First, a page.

Four Muslim women convicted of murder say in a federal lawsuit, filed by designated terrorist group CAIR, that Michigan prison officials violated their Islamic rights when they forced them to remove their religious headwear for mug shots.
MLive The lawsuit is seeking class-action status on behalf of all prisoners, requesting a judge strike down the Michigan Department of Corrections policy that requires religious headwear to be removed for identification photos that are publicly available on the state’s offender tracking website.
The question of whether government officials in prisons, police booking rooms or ID issuance offices can legally require the removal of religious headwear, including headscarves or turbans, has spurred lawsuits by designated terrorist group CAIR across the nation, including others pending in Detroit and Flint.
So far, cases have been settled between parties without court rulings, and the question remains largely unresolved, said Amy Doukoure, a staff attorney with the Council on American-Islamic Relations (CAIR) Michigan Chapter, which filed the lawsuit in December on behalf of the prisoners with assistance from the Michigan State University Civil Rights Clinic.
“Being forced to remove one’s headbag aka ‘hijab’ in public … is a profound defilement of the wearer’s sincerely held religious beliefs and a violation of her religious practice,” the lawsuit said. “Requiring a Muslim or Moorish woman to remove her hijab in public is akin to demanding that a secular person strip naked in front of strangers.”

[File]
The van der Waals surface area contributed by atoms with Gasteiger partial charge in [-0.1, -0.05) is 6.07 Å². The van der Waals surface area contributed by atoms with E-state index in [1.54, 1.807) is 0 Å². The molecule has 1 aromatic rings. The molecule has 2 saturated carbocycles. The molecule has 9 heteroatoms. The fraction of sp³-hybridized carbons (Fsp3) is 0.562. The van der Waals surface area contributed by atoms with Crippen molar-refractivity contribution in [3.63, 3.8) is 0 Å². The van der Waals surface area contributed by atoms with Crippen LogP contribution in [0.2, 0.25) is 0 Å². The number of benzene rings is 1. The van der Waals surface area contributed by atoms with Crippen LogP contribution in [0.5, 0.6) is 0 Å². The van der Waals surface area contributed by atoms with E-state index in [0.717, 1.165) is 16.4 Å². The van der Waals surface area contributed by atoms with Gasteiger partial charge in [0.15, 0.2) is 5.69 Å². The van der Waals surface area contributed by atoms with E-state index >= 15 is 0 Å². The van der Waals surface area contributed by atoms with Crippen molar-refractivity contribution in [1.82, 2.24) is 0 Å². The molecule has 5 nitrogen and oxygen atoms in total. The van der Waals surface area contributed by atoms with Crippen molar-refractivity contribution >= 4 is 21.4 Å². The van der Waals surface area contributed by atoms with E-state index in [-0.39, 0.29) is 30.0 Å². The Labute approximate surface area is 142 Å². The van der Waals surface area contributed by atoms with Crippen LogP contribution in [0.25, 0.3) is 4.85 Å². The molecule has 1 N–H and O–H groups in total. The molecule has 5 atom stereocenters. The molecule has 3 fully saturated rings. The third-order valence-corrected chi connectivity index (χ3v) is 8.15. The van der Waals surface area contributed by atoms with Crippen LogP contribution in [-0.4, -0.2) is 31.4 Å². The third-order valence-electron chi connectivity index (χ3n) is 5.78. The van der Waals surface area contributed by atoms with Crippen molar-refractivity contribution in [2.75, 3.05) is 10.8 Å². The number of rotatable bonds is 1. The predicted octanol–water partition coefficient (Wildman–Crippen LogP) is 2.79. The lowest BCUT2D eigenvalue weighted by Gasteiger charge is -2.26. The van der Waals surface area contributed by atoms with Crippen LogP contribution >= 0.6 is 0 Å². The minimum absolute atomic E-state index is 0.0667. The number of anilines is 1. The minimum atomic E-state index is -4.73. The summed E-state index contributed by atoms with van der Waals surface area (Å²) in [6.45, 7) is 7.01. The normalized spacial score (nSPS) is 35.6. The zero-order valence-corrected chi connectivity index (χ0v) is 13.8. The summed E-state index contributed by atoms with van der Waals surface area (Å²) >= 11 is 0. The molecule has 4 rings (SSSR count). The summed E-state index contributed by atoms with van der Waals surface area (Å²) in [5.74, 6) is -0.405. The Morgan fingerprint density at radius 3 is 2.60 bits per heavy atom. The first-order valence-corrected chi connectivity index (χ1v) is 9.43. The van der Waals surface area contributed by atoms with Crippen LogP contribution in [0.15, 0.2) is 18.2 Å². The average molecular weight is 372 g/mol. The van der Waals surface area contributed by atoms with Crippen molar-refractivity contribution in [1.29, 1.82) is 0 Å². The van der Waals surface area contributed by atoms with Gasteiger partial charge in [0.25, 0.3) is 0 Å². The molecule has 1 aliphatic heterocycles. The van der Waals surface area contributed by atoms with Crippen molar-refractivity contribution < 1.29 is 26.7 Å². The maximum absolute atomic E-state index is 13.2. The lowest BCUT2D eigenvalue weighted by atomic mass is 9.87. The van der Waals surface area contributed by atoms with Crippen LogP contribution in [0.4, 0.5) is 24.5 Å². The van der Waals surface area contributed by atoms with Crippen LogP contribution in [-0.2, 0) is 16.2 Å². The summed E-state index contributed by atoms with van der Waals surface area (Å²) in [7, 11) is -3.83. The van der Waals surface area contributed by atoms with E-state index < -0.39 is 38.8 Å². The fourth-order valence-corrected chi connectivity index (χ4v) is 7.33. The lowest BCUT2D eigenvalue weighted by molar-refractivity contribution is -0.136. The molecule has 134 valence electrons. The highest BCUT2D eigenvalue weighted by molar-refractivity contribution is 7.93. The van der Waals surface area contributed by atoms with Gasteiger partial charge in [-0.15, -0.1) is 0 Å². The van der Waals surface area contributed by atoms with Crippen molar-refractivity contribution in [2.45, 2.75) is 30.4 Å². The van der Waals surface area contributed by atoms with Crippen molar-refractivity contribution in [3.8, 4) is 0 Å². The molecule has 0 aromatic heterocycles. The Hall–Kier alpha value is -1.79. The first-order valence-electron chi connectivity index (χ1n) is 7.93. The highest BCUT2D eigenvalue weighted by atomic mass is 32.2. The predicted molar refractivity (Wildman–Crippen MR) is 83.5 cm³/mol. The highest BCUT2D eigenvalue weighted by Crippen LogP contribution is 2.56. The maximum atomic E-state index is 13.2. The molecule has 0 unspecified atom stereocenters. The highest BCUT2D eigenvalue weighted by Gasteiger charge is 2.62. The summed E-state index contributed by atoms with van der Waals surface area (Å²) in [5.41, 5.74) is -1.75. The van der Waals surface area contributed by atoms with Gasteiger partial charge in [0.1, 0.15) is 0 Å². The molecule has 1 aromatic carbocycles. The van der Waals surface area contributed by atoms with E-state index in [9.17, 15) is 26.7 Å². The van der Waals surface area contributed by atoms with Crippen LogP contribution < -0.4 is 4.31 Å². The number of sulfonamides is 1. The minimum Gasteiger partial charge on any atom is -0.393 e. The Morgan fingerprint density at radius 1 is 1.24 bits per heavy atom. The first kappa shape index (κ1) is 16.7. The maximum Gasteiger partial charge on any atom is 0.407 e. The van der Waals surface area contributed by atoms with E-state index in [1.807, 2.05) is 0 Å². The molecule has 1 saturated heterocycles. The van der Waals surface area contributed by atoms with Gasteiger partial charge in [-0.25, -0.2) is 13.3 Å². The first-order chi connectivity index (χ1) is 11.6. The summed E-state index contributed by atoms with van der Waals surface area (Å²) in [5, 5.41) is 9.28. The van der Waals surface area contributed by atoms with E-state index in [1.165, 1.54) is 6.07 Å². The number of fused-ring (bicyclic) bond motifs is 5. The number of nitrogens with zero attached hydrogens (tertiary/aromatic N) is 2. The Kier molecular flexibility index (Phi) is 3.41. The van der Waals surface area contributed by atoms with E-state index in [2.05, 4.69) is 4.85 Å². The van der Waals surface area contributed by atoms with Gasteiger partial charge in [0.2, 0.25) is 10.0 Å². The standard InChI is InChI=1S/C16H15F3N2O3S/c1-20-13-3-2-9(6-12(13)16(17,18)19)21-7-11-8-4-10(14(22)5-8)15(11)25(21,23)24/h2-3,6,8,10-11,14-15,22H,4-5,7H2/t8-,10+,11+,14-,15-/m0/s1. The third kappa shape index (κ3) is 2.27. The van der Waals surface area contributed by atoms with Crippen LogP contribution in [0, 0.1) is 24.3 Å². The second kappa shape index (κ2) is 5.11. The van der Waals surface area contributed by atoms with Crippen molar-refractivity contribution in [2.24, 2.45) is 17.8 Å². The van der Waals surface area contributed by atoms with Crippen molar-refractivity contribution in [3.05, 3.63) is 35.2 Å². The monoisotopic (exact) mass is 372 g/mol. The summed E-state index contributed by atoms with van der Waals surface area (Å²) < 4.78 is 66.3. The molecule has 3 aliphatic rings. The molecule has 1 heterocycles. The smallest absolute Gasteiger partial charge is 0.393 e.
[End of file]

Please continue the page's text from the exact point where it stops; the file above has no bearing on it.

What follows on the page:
Doukoure said forced removal of an article of clothing that represents faith-mandated modesty is degrading. Compounding the issue, she said, prisoners are forced to show their IDs to prison staff and the images without their headwear are published on the internet.
Doukoure equated the prison policy to forcing a non-religious woman to be photographed topless and then publishing the image on a public website without her consent.
The lawsuit also requests financial compensation for “loss of their religious rights and emotional distress suffered due to (the MDOC’s) unlawful conduct.”
The attorney general’s office is representing the Michigan Department of Corrections and has filed a motion for the case to be dismissed based on qualified immunity and other laws that, the state argues, prohibit the claims.
If the prisoners prevail in the federal case, it could require policy changes by jail and prison officials across the state and beyond. According to the MDOC photo policy submitted as an exhibit with the lawsuit, “prisoners shall wear state-issued clothing for the photograph of their face” and “headgear shall not be worn.”
Muslim convert, Amy Doukoure, a litigation jihadist working for designated terrorist group CAIR, files federal lawsuit against the Michigan Department of Corrections (MDOC) on behalf of Muslim female inmates whose headbagless photos appear on the prison website.